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Local view: Outside contest gave Duluth a direction

OK. I confess. I obsessively followed the big contest this summer, the Outside magazine Best Outdoors City tournament in which Duluth outshined 63 other American cities. I even jumped off my never-join-a-social-media wagon and posted comments.

I believe the Outside magazine contest, including comments posted by voters, led us to two important conclusions, ones that could map our desired future: One, the paramount reason Duluth lags in population growth is our cold and long winters, both real and overstated. And two, Duluthians are passionately proud of their city. Our younger adults are surprisingly knowledgeable about details that make Duluth special.

During the six rounds of the contest the most repeated negative comment about Duluth was climate-related. “Duluth seems a beautiful town, but it’s just too cold for outside winter activity,” someone posted from Provo, Utah, our worthy co-finalist.

This unleashed a barrage of counter-fire; the best of the many retorts from Duluth was: “Provo seems beautiful but not cold enough for reliable outdoor winter activity.” That sounded about right to me.

I have never understood the draw of winter living anywhere between Minnesota and the Deep South. Three winter months I once spent in Missouri were the coldest of my six-plus decades. There was higher red on the thermometer, but there was also bone-shivering dampness, sloppy skating rinks, brownish-gray vegetation and infrequent but black snow piles.

And how about the Deep South? We Duluthians know the outdoor trick of layering. The trick Down South during the heat of May through September is to stay indoors.

Come on, Duluth Area Chamber of Commerce, here’s a great new slogan: “Cold Enough for Pristine Winters.”

We could also make it known that if anyone thinks Minnesotans want to leave the state because of cold winters they are wrong. In a May survey, Gallup found Minnesotans the least likely to want to move away from their state.

The pride exhibited by young Duluthians via social-media comments during the Outside magazine contest gave comfort to us old-timers who want future generations to enjoy the Duluth that has given us such pleasure. Young Duluthians praised the city’s major greenbelt and how it offers backdoor wilderness, wildlife and broad spans of vegetation. The air here is so clean, they wrote, it’s easy to view our regular displays of northern lights.

They posted about the changes of the seasons that are distinct enough to provide variety and a rhythm to life. They pointed out our international orientation with colorful commercial shipping in a busy working port in the very heart of town and how we can enjoy two or three large colorful vessels arriving each shipping day and more than 1,000 a year. They talked about how Duluth’s neighborhoods have proud identities strongly defined by topographical boundaries; even our most affluent neighborhoods have a range of income levels and architecture.

Perfect size, the young Duluthians continued; Duluth is large enough for a major symphony orchestra, two universities and many other cultural and educational benefits usually found only in larger cities, yet it’s also small enough to get actively involved.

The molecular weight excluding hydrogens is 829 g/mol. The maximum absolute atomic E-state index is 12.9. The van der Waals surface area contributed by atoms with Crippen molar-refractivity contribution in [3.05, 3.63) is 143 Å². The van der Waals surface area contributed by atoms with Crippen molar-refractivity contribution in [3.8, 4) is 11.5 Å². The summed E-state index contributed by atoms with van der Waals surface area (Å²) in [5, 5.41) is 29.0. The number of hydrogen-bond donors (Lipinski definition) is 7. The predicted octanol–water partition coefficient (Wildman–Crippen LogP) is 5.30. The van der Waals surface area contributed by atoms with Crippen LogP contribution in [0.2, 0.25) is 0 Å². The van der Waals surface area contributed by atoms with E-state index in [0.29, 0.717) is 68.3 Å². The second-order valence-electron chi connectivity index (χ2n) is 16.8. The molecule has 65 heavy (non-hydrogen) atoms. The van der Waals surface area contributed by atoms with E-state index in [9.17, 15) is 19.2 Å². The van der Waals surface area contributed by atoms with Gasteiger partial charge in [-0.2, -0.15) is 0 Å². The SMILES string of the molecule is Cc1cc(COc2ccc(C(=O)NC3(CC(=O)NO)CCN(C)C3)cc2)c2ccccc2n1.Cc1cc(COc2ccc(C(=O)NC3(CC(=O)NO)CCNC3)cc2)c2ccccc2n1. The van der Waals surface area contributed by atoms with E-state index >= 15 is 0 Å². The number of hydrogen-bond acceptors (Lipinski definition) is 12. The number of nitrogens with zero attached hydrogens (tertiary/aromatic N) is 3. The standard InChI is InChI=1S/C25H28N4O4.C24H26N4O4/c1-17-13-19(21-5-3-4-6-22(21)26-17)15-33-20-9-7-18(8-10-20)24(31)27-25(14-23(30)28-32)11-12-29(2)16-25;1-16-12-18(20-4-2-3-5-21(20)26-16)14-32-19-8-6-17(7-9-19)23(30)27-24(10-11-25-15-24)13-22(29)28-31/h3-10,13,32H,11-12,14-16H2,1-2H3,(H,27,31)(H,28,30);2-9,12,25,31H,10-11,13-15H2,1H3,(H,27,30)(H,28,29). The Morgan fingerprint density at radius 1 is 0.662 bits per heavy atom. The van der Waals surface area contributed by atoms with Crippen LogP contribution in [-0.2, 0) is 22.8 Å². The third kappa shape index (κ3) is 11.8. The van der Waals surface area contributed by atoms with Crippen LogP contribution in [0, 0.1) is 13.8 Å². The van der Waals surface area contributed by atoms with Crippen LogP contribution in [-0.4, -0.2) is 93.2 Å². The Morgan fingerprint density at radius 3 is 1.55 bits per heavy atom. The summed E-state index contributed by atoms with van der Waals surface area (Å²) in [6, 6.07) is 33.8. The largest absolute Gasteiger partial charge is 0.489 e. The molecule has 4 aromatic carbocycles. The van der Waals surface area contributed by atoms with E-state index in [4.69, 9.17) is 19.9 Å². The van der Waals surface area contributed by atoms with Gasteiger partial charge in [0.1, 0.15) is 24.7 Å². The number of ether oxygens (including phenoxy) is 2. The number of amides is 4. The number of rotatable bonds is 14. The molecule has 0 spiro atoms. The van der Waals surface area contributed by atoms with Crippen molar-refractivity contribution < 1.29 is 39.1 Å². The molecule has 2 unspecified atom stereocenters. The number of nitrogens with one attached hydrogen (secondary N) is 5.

And they mentioned our engaging geology with its many trout streams and steep slopes and our avenues that provide stunning view corridors toward our majestic lake. Most agreed Lake Superior is our most powerful and best advantage.

Smart cities understand, nurture and capitalize on their unique advantages and their special qualities of character and personality. That’s just what so many young Duluthians did during the Outside magazine contest. We need more of that.

Our population is now 86,000. Some people are coming down on Mayor Don Ness for failing to meet his population growth target. They are wrong. Don’t blame him for our weather. He’s done a great job understanding and building upon our advantages. It takes time to change perceptions, but our young folks seem to be doing just that.

Along with other Duluthians, I’ve wished for more and better jobs and have thought about increased population. In fact, I lead discussion classes at the University of Minnesota Duluth’s University for Seniors program in which we assess the qualities that make our city special. The class consensus is that they would like the city to have more people — but only modestly more. We’re not interested in sprawl, traffic congestion or the loss of open spaces that provide outdoor activities and contact with nature.

But how about jobs? What comes first, people or jobs? Who will fill the new jobs? Will they be filled with our sons and daughters who we wish to heaven could stay in town? Will they be filled by new folks moving in?

I’m not sure the emphasis should be toward population. Perhaps the loud horns voiced in social media by proud young Duluthians will draw investors and creative entrepreneurship, with good jobs to follow.

So, can I find a defense for our ridiculously long winters? Whoa. On second thought, let others think it’s too cold here. I’m not wishing for a city of 200,000. 100,000? Yes.

Jerry Kimball is a retired city planner for the city of Duluth. He led the city’s Physical Planning Division for 26 years.

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